The Short Story on Encryption

Posted by on May 1, 2017

Up until now, companies have relied on such security methods as firewalls, strong passwords, two-factor authentication and anti-malware to block hackers. However, at Hungate Business Services, we feel application of encryption may be the only true way to protect important or proprietary data from hackers.

Encryption is the process of taking a file and scrambling the contents to such a degree that it’s literally unreadable. Only users who have been given a secret key or password for unlocking the file can decrypt it.

One form of encryption commonly seen on the internet is https, which stands for Hyper Text Transfer Protocol Secure. Any web address appearing in your browser beginning with https (instead of just http) indicates that encrypted information is being sent and received. Some web browsers – such as Internet Explorer, Firefox and Chrome – also display a padlock icon in the address bar to indicate an https connection is in effect.

Unfortunately, the website failed to address this issue adequately, resulting in major data breaches. One event occurring back in 2013 was recently (December 2016) determined to have affected one billion Yahoo accounts – making it the largest data breach in history.

What’s Encryption, and Who Should Make the Investment?

All encryptions are based on mathematical algorithms, and the strength of their protection is based on the number of “bit blocks” they contain. For example, AES (Advanced Encryption Standard), which is the method used by U.S. government organizations, encrypts and decrypts data in 128-bit blocks, using 128-, 192- or 256-bit keys.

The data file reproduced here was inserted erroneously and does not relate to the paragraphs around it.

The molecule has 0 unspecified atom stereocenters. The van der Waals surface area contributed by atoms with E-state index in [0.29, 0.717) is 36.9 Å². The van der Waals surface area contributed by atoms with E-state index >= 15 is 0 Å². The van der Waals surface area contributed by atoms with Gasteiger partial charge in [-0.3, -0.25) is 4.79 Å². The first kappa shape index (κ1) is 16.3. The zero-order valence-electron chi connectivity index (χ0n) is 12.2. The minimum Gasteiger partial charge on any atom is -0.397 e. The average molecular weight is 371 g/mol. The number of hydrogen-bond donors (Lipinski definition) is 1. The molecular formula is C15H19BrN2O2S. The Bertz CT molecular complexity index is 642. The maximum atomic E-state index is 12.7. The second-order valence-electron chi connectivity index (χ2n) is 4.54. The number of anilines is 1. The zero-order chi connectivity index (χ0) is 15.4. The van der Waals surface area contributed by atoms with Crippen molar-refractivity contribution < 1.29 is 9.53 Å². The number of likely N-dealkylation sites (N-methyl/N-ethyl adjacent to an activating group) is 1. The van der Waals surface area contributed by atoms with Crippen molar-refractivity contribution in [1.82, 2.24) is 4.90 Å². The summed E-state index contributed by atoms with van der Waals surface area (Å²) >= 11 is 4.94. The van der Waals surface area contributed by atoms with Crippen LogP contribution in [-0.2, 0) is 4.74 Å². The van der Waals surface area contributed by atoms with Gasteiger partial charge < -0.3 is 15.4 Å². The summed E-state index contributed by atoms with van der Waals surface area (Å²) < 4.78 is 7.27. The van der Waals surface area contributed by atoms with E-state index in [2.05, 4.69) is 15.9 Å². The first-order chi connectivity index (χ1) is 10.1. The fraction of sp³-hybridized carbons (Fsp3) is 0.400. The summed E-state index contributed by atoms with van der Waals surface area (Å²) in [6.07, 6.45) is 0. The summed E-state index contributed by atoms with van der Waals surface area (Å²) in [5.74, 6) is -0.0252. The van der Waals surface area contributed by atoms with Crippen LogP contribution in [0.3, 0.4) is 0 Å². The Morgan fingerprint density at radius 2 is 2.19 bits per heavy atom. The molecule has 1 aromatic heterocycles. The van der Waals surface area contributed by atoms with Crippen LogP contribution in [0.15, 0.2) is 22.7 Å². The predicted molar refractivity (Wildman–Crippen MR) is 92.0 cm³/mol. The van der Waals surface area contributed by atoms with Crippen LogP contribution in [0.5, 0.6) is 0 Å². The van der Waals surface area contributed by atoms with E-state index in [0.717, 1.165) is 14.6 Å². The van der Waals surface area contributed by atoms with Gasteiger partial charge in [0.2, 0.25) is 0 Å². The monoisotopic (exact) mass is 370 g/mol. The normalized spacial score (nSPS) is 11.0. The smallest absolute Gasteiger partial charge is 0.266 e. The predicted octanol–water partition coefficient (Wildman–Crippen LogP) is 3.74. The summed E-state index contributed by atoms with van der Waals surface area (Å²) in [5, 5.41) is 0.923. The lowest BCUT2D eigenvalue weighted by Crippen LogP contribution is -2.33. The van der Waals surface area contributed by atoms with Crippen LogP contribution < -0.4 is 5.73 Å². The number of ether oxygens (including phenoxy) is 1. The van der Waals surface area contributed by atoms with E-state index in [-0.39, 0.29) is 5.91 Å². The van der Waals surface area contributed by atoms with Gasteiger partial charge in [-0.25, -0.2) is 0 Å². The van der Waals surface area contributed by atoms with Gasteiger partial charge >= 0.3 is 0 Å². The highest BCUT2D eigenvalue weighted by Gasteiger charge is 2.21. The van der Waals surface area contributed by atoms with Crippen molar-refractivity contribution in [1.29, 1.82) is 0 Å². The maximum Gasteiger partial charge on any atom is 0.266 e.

Other common encryption types include Triple DES (Data Encryption Standard), RSA (a public-key encryption algorithm), Blowfish and Twofish.

At Hungate, we believe any business or organization that handles private, confidential or sensitive information should invest in encryption software as part of general cyber protection. In particular, any type of financial office, educational institution or law office has a strict obligation to protect all confidential and privileged client data. In addition, healthcare entities are required to do so by virtue of federal and state HIPAA statutes. In 2013, the Department of Health and Human Services modified federal HIPAA rules to say that use of encryption systems was a reasonable and appropriate method for managing risks related to protecting patient health information.

In addition to these, any business that wishes to protect proprietary information, company-developed technology or research and development efforts should consider using encryption protection.

To get help determining if your business or organization’s data should be encrypted, call 276-243-4026 or email our help desk at We will work with you to establish best practices in this area of network computing.